written by Maria Arroyo
Releasing his newest solo project as Human Potential is Andrew Becker! His newest album, I’m Glad You’re Alive, is his fourth release so far. Apart from being a musician, Becker also takes part in composition, film-making, and production.
Becker pulls influences from genres all across the board from the Baroque period to alternative rock and shoegaze-style pop. While listening to this album, it felt like he was exploring so many different musical ideas and really wanted to push the boundaries of traditional songs to create something eclectic and different.
Becker‘s first song “Marginalia III/ Bird Saw” shows some strong influences from the rock and punk genre. The recording was pretty gritty, so some of the more intimate parts didn’t come through that great. I was surprised by the style of music because it seems to be so different from the sort of calm album cover and title for the album.
“Nausea VII” had these really interesting rhythmic vocals that added a little more movement to the vocal line. The song itself was pretty chill and laid back, but there was still some edge that was present in the first song. His next song, “Beat The Heat,” was a needed turnaround for the album. There was more dynamic diversity to really make his album interesting. The spacey-like ambiance that he creates is done really well and also shows itself throughout the rest of the songs.
“Shifting Sands, Sliding Scales” became unlike the others in a sense that it was more intimate with the use of soft whispers in the background and a softer intro. I think the instrumentation fits the concept of the song exceptionally well. The only thing that threw me off came towards the middle of the song where there was a weird transitional moment that completely changed the energy of the song. I felt the song going in one direction, and then it completely changed direction. I guess if they were going for that kind of reaction, then great! It did throw the sound off a bit for me though.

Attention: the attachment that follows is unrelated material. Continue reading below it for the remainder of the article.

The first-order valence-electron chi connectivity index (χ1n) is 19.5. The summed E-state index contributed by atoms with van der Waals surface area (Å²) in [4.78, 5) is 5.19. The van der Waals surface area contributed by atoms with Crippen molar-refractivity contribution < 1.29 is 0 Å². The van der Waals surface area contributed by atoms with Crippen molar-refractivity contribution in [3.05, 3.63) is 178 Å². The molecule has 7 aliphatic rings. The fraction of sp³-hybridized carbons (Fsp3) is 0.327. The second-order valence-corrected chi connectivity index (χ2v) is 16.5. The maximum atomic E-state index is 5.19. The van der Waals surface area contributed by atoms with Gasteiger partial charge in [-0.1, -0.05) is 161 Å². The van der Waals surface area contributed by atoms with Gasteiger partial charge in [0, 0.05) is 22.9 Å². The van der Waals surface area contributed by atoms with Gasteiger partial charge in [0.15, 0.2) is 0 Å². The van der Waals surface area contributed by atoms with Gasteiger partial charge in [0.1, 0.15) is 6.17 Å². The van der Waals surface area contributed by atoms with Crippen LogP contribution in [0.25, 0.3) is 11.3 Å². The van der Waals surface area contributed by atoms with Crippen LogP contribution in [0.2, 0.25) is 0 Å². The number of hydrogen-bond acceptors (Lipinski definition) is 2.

His last few songs, “Theme From The Center Of A Room” and “Five Reasonable Goals,” showed a lot more movement in terms of dynamics and song structure. The harmonies were a lot more present and the use of different sound effects added another perspective to the album.
Becker really challenges a lot of typical ideas in music and created himself another world that he could experiment and try new ideas out without any boundaries, and anyone looking for just that has come to the right place.